Harnessing disruption is not just an appealing ideology, it’s an absolute commercial necessity.
At Morgan Stanley’s annual Australia Summit, the leader of CSIRO’s future industries team, Kirsten Rose, provided an interesting perspective on the fundamental need for companies to harness disruption – likening it to Darwinian evolution. The corporate world is not dissimilar to the biological world where it’s not the strongest but the most adaptable that survive.
And she pointed out that financial markets have an important role to play in disruption and adaptation by facilitating the natural selection that determines which companies thrive.
As Australia’s national science agency, CSIRO relishes the opportunity to steer the development and commercialisation of innovation by allocating funding and driving coordination between the three sectors it sees as fundamental to success – industry, research and investment. To achieve maximum success, there must be interaction between the industry impacted, the research bodies generating solutions and the investors who will fund the transformation.
The most successful innovations deliver against a trifecta of objectives – environmental good, social good and economic good. At CSIRO, these are the three criteria used to plan investments.
Kirsten spoke at length regarding CSIRO’s missions – broad collaborative research programs designed to address the biggest challenges facing Australia and, in many cases, the world. Included in those challenges are:
- Food security and quality.
- Energy and resources.
- Health and well-being.
- The resilience of our environment.
- The innovation in our industries.
- Security in the region.
These missions are co-led by government, research and industry. The sheer size of them means they can’t be solved by any one party – government or private – working alone.
Kirsten provided a number of examples where exciting progress is being made.
- Driving the development of a clean hydrogen export industry for Australia.
- Objective is to reduce the emissions but not the profits from our exports.
- Bring down the cost of hydrogen to less than $2 per kg by 2030.
- Collaboration with Fortescue, Toyota, Hyundai, Swinburne University and the Australian Hydrogen Council.
- Already meeting key milestones and fostering international collaboration.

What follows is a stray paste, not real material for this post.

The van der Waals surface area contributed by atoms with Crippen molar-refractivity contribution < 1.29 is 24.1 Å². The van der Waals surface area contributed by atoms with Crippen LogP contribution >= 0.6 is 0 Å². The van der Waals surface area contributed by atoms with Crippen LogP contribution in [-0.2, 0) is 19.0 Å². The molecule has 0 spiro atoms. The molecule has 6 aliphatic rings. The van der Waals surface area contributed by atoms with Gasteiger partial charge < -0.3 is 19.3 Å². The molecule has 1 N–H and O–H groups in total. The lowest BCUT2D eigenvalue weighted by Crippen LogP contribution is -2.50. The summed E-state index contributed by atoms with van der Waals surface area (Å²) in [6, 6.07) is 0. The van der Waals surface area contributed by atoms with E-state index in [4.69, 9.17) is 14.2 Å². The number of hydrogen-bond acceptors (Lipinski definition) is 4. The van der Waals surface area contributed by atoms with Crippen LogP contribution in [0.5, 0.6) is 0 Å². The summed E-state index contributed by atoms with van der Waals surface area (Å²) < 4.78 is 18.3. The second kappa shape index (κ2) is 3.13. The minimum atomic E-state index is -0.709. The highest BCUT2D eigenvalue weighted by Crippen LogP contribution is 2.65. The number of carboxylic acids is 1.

- Trialling and demonstrating new technologies such as hydrogen refuelling stations and next generation energy storage.
- Reduce the impact of drought on farmers and regional communities by 30% within a decade.
- Shift from treating drought as a crisis to being prepared.
- Empowering farmers to choose drought resistant seeds that best suit their conditions.
- New feed varieties being trialled by farmers right now. Early modelling suggests yield increases of up to 20%.
- Global projected population of 9.8 billion people by 2050 requires a fundamental shift in the plants and animals we consume.
- There will be a surge in protein demand. Australia is well-situated.
- Future protein mission aims to capture this opportunity and deliver $10 billion in revenue by 2030.
- Animal based protein will continue to play a vital role – how do we make that industry more sustainable and get more value from the meat we produce.
- Processing that takes lesser cuts and turns them into high-value, shelf-stable products.
- Growing need for other sources. Investing in establishing a new plant protein industry for Australia. Expected to deliver $4 billion in value.
- Advanced bio-manufacturing.
- Sustainable white flesh fish industry fed on commercial food waste and insects.
There is enormous commercial potential in these missions and many others being tackled. They are backed by a diverse group of industry collaborators as well as federal and state government and leading universities. These are prime examples of Australian science delivering impact in partnership with industry and delivering on the trifecta – environmental, social and economic objectives.
Kirsten concluded by highlighting the existential challenge facing many companies today. Darwin’s theory of biological evolution states that species arise and develop through the natural selection of small inherited variations that increase their ability to compete, survive and reproduce. Today we are in an era of necessary industrial evolution. Those companies that adapt with variations will survive the natural selection that financial markets will enforce and gain an advantage that will help them compete, survive and grow.
There are tremendous opportunities for Australian industries to thrive, but we must evolve in the face of this disruption. This can’t be considered a stretch goal or a nice-to-have. It is a commercial necessity.
For more from Morgan Stanley’s Australia Summit and insights into disruption, speak to your Morgan Stanley financial adviser or representative.